I had to read it twice. I told Sudip (Sharma) sir this. It’s quite deep, and there are so many undercurrent issues being addressed in it. And Sudip Sharma is anyway one of the most prominent names in the screenwriting world. NH10 or Udta Punjab or Sonchiriya, they all say a lot about the society without showing everything. There’s a directness to the show, it’s not trying to hide anything and it pretty much fills us in on our ignorance.
You’re in the midst of two refined actors – Neeraj Kabi and Jaideep Ahlawat. Did you feel the need to step up your game?
I had to think harder. Like you said, these two actors have been around longer and have a wider gamut of experiences, something they will bring to the table. And I’ll have to be prepared for it when they do, so I needed to further immerse myself and respond as the character. It’s so easy to act with a Jaideep Ahlawat, because you’re responding to wordless gestures, because the other actor in the scene is also fully immersed in the character. It’s magical!
Do you think there’s a laziness that’s set into the casting of yourself, Aparshakti Khurrana, Neena Gupta, Gajraj Rao, Pankaj Tripathi… who appear in the same kind of roles in those Ayushmann Khurrana and Rajkummar Rao films?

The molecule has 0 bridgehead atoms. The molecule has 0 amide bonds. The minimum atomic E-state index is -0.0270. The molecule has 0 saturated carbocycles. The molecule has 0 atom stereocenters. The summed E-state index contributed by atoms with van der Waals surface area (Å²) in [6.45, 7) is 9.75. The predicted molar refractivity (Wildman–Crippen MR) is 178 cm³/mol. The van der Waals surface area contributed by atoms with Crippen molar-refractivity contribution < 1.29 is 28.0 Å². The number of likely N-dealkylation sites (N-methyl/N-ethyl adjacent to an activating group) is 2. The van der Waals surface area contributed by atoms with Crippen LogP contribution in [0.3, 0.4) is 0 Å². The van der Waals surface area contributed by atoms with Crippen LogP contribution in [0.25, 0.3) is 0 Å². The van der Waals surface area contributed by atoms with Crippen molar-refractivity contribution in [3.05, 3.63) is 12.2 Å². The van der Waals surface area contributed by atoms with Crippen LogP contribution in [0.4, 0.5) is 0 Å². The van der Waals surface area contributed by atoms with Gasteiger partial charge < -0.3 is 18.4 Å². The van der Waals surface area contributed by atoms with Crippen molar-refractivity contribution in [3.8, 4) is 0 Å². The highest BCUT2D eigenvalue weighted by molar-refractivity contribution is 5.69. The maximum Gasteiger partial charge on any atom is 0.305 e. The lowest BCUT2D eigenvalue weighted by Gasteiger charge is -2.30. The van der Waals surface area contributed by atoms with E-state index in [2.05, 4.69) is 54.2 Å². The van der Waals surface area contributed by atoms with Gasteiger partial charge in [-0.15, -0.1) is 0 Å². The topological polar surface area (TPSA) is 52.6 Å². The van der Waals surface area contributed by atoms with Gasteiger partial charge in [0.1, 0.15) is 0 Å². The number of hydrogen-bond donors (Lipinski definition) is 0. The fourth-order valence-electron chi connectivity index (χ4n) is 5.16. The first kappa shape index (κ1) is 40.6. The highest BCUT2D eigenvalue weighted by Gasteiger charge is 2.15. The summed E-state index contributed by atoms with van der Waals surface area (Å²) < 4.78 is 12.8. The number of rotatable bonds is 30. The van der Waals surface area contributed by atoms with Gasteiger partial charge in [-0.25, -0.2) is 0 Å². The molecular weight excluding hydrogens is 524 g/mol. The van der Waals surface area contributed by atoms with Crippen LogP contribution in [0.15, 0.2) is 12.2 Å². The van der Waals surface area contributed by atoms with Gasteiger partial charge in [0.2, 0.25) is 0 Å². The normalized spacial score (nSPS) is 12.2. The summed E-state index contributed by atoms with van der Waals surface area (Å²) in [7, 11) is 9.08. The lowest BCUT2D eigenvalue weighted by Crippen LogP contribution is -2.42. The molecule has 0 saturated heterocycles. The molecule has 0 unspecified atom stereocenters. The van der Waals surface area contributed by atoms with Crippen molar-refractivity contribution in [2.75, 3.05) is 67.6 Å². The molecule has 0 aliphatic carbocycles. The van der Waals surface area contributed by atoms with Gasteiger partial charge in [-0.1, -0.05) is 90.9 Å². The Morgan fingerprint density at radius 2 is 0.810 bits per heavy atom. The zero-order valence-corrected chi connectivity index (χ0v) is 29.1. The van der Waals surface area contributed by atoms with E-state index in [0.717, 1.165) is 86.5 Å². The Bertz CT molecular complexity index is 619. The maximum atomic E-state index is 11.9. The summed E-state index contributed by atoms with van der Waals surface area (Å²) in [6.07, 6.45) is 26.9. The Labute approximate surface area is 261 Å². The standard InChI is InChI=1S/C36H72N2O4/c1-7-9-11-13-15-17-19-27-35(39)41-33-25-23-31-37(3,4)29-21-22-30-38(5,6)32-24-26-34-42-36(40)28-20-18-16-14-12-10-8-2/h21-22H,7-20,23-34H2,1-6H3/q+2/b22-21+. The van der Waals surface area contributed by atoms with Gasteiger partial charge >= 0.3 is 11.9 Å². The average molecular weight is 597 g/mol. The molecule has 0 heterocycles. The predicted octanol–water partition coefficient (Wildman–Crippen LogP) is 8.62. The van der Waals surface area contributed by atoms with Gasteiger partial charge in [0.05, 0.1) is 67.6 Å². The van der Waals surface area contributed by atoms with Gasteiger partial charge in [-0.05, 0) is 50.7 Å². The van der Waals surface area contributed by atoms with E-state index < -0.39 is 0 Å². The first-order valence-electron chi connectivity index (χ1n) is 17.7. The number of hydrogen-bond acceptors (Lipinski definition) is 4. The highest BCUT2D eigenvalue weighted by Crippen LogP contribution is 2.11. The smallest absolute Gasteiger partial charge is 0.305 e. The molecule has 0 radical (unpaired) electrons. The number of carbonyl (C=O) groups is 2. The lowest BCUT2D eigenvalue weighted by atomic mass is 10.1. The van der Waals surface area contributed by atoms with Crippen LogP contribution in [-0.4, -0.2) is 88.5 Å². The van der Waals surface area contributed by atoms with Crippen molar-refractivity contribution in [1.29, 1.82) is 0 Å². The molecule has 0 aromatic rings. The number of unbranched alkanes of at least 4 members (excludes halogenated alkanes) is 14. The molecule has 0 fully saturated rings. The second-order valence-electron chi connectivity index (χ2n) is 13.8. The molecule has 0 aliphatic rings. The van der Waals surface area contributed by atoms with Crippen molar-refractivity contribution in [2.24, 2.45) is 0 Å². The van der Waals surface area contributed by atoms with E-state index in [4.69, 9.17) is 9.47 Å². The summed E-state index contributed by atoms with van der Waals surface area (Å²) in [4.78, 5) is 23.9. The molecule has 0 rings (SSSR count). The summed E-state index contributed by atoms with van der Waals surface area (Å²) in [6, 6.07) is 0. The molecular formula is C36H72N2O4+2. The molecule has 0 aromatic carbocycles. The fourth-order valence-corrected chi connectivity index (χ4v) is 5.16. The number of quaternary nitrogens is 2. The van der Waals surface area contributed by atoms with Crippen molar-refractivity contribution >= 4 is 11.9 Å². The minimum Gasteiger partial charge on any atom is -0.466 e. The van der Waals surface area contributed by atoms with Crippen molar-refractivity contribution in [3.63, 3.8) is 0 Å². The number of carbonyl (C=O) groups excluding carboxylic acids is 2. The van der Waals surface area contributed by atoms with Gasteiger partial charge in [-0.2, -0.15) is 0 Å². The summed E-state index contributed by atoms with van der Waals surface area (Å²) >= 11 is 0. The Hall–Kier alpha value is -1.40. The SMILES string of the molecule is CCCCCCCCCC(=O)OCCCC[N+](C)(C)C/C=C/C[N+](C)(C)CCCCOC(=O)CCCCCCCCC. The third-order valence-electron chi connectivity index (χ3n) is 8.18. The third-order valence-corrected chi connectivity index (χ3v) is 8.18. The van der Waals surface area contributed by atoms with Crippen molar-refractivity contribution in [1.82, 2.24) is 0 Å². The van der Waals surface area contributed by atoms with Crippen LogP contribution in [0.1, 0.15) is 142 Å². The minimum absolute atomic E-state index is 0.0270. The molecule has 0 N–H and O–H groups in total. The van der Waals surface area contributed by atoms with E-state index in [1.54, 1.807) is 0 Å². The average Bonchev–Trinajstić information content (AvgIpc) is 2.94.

If the audience can watch the same hero, then why not the same character actors? Sriram Raghavan has used Zakir Hussain in every film, but the way he uses him is the trick. Everyone you mentioned… they’re all good actors. Gajraj Rao did Aamir and Black Friday long back. But now he’s become the father figure after Badhaai Ho was a success. Both Aparshakti and I have been a part of successful films, and it’s true that once something becomes successful the industry looks at you in a certain way. That’s where the intervention is needed. It’s the job of us casting directors to make a case for actors in roles the audience cannot imagine. For eg: Jamtara, what a beautiful cast. Or for that matter Divyendu in the role of Munna bhaiya in Mirzapur. He was known for comedy, but now he’s played a fantastic gangster too.
Most inspired casting in the last decade and the worst casting choice.
Worst casting I can’t say, because I just close my eyes to bad casting decisions… so I don’t register them. Good casting, I would say Gully Boy. I think Black Friday was amazing. Deepak Dobriyal in Omkara, I think, is the most inspired casting decision.
Has it ever happened during an acting gig, the casting director in you has taken over and you’ve wondered about who would be better for your part?
Yes of course man, if I think I can be a good fit then I will always audition for the part, even when I’m casting for the said project. Then it’s the director or the producer’s call, not mine. The only thing I do with an audition is give them one more option. Having said that, I don’t think I’ve ever tried to push myself in the front of the line, that’s something I don’t think I’ll ever do.
***Pataal Lok streams on Amazon Prime from May 15***